Stores are offering no interest to people who pay for their $2.79 cans of baked beanz (Heinz's spelling, not mine) within 18 months.
EIGHTEEN MONTHS. If my erudite helper newt T-Bone's math is to be trusted, that calculates to about 15 cents a month. Or, roughly .003 cents per bean. (Although that's just a shmestimate). But seriously, if you're opening up a credit card to purchase a product that a beggar can pay for with his pocket change, then perhaps you need to rethink whether you should be shopping in the first place and simply learn to beg better.
That said, I suppose this no interest offer would be useful if you were to buy several pallets of beanz, which is what I would've done if I didn't need to pinch my pennies to pay for a Maggie Moo's smoothie, which cost seven f*cking dollars.
I don't know about you, but that seems a bit exorbitant to me, especially considering that they make their "fruit" smoothies with sorbet and milk. At least the sorbet was mango flavored. But Jesus, or Nikkal rather (The Phoenician Goddess of Fruit! Duh!), seven bones for a milkshake (let's not try to health if up by calling it a fruit smoothie, okay?) just ain't right. Especially when I could've gone next door and purchased enough beanz to create an equillibrium on a old-time scale weighing two dumpster babies.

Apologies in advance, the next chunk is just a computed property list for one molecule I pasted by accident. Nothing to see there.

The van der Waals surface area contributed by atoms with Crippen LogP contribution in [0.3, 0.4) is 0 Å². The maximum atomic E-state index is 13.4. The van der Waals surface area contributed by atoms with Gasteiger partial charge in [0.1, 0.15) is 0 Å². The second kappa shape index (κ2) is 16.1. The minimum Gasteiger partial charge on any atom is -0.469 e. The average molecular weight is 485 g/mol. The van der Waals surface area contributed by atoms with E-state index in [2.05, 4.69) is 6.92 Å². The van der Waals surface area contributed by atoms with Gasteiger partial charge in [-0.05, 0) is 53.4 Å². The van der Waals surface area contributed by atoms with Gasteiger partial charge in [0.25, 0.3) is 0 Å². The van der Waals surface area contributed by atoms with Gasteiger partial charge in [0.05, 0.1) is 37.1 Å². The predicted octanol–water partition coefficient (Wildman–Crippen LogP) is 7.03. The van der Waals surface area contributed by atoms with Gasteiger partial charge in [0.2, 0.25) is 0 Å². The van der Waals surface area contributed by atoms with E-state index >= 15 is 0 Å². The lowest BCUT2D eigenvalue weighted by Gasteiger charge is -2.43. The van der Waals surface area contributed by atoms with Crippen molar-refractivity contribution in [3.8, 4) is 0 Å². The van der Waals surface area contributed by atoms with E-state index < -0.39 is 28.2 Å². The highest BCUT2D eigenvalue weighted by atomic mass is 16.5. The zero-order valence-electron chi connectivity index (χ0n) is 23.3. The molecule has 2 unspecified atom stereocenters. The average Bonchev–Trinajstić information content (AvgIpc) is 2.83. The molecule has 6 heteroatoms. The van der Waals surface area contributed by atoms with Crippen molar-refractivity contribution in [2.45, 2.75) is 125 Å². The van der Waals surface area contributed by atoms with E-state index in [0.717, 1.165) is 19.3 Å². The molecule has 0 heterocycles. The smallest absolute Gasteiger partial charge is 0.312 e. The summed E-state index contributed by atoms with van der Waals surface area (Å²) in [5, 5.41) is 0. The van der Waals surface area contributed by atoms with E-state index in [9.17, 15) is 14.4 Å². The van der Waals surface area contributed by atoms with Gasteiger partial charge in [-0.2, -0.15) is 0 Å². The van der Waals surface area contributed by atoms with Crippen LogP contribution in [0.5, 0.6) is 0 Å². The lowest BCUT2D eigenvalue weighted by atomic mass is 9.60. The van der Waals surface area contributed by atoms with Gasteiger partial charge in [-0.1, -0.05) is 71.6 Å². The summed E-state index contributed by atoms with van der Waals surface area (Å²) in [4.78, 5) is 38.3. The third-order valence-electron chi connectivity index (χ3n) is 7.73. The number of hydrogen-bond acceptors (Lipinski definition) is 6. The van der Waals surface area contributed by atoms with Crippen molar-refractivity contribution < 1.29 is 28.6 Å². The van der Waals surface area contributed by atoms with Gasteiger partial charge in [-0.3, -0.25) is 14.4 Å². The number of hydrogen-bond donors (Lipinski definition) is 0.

And speaking of dumpster babies, if ever there was something that needed to be discarded so carelessly and left to die (wow, I'm depressed now...), I would have to vote for IKEA. If I ever have to go back there I will pack a steak knife in my handbag and stab myself repeatedly with it because at least the physical pain would alleviate some of the mental strain of being there, which, according to cultural fart "7th Heaven" and, in particular, the seminal "Cutters" episode, cutting oneself is a mildly dramatic and easily solved way to deal with stressful and/or irritating events, such as watching an episode of "7th Heaven."
However, when I leave IKEA, this tidy, labyrinthine realm of prefabricated Swedish hell, remind me to remove said steak knife from my handbag lest I stab myself accidentally.
Oops. Too late. Ouch. And I would cut myself again to relieve the stress of being stupid enough to carry around a steak knife in my purse, but I'm afraid self-mutilation is only a hilariously ridiculous problem (opposed to a seriously unfunny problem that should be treated by certified professional) if Reverend Eric Camdem is there to give me snappy, yet wholesome, advice.
But alas, next to actually having to watch a "7th Heaven" marathon sober, shopping for home goods in Northern Virginia is a virtual instruction book on how *not* to spend a Saturday afternoon. Unless, of course, you need several giant cans of discounted beanz.